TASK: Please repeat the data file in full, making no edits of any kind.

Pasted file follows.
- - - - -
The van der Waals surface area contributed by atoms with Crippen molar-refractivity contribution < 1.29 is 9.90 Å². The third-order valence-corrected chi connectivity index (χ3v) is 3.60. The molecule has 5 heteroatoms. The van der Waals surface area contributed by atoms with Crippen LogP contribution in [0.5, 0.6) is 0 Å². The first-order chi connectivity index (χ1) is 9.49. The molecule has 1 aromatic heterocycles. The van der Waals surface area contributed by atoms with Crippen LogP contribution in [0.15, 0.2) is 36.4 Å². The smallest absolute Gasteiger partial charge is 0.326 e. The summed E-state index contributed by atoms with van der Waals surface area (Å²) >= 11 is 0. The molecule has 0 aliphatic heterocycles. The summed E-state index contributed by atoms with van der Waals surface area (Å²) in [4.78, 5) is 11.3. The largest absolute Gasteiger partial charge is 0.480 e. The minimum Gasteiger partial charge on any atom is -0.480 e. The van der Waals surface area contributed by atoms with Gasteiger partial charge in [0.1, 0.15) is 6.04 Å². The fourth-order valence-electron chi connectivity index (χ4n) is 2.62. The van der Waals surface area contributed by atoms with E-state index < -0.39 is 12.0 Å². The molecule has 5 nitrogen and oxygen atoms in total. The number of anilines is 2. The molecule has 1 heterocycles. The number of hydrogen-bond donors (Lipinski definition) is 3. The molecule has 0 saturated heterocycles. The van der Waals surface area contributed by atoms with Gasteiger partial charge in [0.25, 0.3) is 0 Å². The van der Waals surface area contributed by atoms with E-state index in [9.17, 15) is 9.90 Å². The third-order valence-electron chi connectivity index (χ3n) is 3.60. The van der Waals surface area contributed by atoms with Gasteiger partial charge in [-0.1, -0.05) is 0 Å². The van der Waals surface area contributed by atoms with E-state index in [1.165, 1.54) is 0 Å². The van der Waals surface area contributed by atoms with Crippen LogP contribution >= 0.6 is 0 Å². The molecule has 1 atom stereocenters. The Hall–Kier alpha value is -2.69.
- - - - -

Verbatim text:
The van der Waals surface area contributed by atoms with Crippen molar-refractivity contribution < 1.29 is 9.90 Å². The third-order valence-corrected chi connectivity index (χ3v) is 3.60. The molecule has 5 heteroatoms. The van der Waals surface area contributed by atoms with Crippen LogP contribution in [0.5, 0.6) is 0 Å². The first-order chi connectivity index (χ1) is 9.49. The molecule has 1 aromatic heterocycles. The van der Waals surface area contributed by atoms with Crippen LogP contribution in [0.15, 0.2) is 36.4 Å². The smallest absolute Gasteiger partial charge is 0.326 e. The summed E-state index contributed by atoms with van der Waals surface area (Å²) >= 11 is 0. The molecule has 0 aliphatic heterocycles. The summed E-state index contributed by atoms with van der Waals surface area (Å²) in [4.78, 5) is 11.3. The largest absolute Gasteiger partial charge is 0.480 e. The minimum Gasteiger partial charge on any atom is -0.480 e. The van der Waals surface area contributed by atoms with Gasteiger partial charge in [0.1, 0.15) is 6.04 Å². The fourth-order valence-electron chi connectivity index (χ4n) is 2.62. The van der Waals surface area contributed by atoms with E-state index < -0.39 is 12.0 Å². The molecule has 5 nitrogen and oxygen atoms in total. The number of anilines is 2. The molecule has 1 heterocycles. The number of hydrogen-bond donors (Lipinski definition) is 3. The molecule has 0 saturated heterocycles. The van der Waals surface area contributed by atoms with Gasteiger partial charge in [0.25, 0.3) is 0 Å². The van der Waals surface area contributed by atoms with E-state index in [9.17, 15) is 9.90 Å². The third-order valence-electron chi connectivity index (χ3n) is 3.60. The van der Waals surface area contributed by atoms with Gasteiger partial charge in [-0.1, -0.05) is 0 Å². The van der Waals surface area contributed by atoms with E-state index in [1.165, 1.54) is 0 Å². The van der Waals surface area contributed by atoms with Crippen LogP contribution >= 0.6 is 0 Å². The molecule has 1 atom stereocenters. The Hall–Kier alpha value is -2.69.